412 F.2d 1180
UNITED STATES of America, Plaintiff-Appellee,
Stephen Thomas FREEMAN, Defendant-Appellant.
United States Court of Appeals Tenth Circuit.
June 20, 1969.
Milton C. Branch, Asst. U. S. Atty. (James L. Treece, U. S. Atty., was with him on the brief), for plaintiff-appellee.
Peter H. Ney, Englewood, Colo., for defendant-appellant.
Before BREITENSTEIN, HILL and HOLLOWAY, Circuit Judges.
BREITENSTEIN, Circuit Judge.
The one-count indictment against defendant-appellant Freeman charged that he violated 26 U.S.C. § 4744(a)(1) by acquiring and obtaining 2.5 pounds of marijuana without having paid the transfer tax imposed by 26 U.S.C. § 4741(a). Defendant moved to dismiss the indictment on the ground that the mentioned statutes "are unconstitutional in that they violate defendant's rights under the Fifth Amendment to the United States Constitution." The motion was overruled. Defendant then moved that the trial be deferred until the decision of the United States Supreme Court in Leary v. United States where the constitutionality of the statutes was attacked. After the denial of this motion, the defendant waived a jury and on trial to the court was found guilty and sentenced to four years imprisonment.
In its May 19, 1969, decision in Leary v. United States, 395 U.S. 6, 89 S.Ct. 1532, 23 L.Ed.2d 57, the Supreme Court considered whether a defendant's conviction under the Marijuana Tax Act violated his privilege against self-incrimination. It concluded that the defendant's "invocation of the privilege was proper and that it should have provided a full defense to the third [transferee] count of the indictment," and reversed the conviction under 26 U.S.C. § 4744(a)(2). The Leary decision is controlling here if the defendant properly invoked the privilege.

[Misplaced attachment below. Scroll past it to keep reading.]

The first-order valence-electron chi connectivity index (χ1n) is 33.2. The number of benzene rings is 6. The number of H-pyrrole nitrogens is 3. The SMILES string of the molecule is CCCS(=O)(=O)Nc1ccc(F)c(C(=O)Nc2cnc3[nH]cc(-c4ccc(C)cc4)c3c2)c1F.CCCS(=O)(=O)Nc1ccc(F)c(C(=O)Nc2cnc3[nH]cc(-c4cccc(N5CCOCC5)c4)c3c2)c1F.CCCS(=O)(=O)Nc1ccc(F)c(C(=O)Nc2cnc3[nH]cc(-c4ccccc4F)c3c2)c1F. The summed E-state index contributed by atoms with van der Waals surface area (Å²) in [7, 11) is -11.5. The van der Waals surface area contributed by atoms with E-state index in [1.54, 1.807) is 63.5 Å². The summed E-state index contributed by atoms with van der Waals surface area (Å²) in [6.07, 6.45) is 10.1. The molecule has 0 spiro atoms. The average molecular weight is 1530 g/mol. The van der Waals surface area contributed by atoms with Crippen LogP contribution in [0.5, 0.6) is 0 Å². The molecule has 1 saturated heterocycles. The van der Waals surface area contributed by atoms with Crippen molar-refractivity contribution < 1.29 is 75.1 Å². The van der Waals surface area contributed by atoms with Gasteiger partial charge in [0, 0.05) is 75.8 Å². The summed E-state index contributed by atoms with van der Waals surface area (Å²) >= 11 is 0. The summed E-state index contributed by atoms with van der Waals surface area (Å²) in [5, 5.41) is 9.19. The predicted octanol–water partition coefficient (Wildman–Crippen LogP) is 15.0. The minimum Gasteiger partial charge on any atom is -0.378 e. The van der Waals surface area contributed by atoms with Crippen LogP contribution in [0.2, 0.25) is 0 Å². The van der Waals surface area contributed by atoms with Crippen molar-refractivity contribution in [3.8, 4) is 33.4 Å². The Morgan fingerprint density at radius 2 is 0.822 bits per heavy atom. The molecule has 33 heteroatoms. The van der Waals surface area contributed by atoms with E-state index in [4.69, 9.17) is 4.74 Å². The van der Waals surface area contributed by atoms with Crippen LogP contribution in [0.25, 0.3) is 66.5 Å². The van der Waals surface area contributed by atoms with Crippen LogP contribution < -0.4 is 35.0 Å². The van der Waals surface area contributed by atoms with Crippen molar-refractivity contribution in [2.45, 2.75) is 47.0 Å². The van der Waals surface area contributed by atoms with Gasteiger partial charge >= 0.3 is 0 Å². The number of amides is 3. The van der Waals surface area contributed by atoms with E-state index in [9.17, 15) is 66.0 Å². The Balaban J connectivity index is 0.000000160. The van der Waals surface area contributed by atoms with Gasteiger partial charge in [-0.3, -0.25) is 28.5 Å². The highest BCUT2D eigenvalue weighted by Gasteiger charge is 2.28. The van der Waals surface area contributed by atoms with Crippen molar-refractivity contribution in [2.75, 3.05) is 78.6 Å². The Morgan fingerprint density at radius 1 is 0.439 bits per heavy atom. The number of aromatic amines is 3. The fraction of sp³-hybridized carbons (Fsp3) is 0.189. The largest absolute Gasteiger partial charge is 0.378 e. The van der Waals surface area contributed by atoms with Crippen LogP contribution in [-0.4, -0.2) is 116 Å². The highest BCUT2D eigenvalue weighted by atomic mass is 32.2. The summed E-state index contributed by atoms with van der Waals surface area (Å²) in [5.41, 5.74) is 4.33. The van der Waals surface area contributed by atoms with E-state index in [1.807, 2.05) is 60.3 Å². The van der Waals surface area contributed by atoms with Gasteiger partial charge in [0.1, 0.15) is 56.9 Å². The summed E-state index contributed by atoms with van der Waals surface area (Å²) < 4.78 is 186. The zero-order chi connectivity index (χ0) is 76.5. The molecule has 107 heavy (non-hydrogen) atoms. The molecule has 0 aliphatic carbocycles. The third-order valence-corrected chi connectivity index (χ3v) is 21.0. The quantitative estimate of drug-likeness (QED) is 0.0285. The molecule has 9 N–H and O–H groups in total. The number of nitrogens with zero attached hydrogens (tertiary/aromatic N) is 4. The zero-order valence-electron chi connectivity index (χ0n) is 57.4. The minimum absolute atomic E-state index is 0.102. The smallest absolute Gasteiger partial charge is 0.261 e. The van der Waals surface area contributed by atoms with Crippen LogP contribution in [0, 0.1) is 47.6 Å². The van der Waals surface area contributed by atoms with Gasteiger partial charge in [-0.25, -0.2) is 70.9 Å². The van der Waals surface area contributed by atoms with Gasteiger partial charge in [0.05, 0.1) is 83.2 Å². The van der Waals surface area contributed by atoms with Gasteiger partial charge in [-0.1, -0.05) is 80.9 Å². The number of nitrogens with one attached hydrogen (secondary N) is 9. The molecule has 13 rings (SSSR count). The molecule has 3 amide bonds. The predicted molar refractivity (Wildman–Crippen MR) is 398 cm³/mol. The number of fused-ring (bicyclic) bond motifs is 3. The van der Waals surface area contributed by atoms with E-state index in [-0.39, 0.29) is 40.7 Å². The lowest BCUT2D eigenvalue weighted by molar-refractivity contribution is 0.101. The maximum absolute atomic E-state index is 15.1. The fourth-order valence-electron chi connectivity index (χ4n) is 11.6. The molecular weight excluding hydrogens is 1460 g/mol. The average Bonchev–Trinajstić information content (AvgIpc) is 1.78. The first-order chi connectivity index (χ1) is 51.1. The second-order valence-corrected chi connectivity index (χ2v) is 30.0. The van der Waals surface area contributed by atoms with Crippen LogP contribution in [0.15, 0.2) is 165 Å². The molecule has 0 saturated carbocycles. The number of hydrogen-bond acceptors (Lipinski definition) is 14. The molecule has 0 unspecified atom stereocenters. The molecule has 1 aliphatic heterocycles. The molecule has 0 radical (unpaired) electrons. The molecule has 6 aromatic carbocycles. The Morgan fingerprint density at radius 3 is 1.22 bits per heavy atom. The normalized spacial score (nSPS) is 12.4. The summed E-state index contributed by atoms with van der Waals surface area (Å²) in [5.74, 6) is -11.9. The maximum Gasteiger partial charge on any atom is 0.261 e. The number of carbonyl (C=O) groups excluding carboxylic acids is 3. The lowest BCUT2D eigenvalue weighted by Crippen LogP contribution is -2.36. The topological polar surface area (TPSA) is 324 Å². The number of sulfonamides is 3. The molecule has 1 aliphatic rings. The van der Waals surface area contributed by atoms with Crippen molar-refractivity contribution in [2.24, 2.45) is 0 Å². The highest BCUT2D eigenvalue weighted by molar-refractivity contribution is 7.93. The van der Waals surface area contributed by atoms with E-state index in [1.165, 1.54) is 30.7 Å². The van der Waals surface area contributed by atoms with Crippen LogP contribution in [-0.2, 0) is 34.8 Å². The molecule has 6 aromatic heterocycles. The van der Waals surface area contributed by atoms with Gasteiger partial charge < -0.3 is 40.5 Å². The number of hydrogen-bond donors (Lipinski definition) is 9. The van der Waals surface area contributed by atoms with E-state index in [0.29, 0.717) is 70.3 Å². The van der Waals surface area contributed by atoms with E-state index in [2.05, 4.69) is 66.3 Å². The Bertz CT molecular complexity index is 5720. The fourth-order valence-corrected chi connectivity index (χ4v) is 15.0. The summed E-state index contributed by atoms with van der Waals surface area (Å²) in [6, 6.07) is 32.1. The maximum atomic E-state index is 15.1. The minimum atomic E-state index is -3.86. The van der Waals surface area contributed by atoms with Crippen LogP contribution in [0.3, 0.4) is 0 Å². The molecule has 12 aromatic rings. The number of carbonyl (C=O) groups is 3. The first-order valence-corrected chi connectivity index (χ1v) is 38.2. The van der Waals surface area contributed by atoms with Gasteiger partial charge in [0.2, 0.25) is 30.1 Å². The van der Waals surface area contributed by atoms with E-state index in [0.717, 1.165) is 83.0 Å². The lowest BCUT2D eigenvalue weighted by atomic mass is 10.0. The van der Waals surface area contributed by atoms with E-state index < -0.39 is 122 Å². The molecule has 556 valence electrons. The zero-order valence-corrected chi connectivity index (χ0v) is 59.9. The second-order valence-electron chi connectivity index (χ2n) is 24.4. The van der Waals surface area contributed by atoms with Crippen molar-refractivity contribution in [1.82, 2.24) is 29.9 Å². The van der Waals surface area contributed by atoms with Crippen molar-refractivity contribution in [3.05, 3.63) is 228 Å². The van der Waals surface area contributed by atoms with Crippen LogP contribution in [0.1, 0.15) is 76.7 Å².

On the same day that it decided Leary, the Supreme Court decided United States v. Covington, 395 U.S. 57, 89 S.Ct. 1559, 23 L.Ed.2d 94. That was an appeal from the dismissal of an indictment charging violation of 26 U.S.C. § 4744(a)(1). In footnote 3, the Court pointed out that "for purposes of the Fifth Amendment privilege" there is no significant distinction between 26 U.S.C. § 4744(a)(1) and 26 U.S.C. § 4744(a)(2). The Court, construing Leary, said that privilege is a complete defense "unless the plea is untimely, the defendant confronted no substantial risk of self-incrimination, or the privilege has been waived," and affirmed the dismissal of the indictment.
In the case at bar the plea was timely because the Fifth Amendment right was raised by a timely motion to dismiss. The defendant confronted a substantial risk of self-incrimination because his possession of marijuana was illegal under Colorado law.1 We have here no factual dispute with regard to hazard of incrimination.
In Covington, the Court held that the assertion of the privilege in a motion to dismiss the indictment is sufficient to create a presumption of non-waiver "unless the Government can rebut the presumption by showing a need for further factual inquiries." The Government has made no such showing. We believe that this case is within the pattern established by Covington and that in the circumstances the Fifth Amendment privilege is a complete defense to the indictment.
See Colo.Rev.Stat.1963 §§ 48-5-1(13) and 48-5-2. The Colorado statutes cover cannabis sativa and its derivatives. Marijuana is a drug prepared from cannabis sativa. See definition of marijuana in Black's Law Dictionary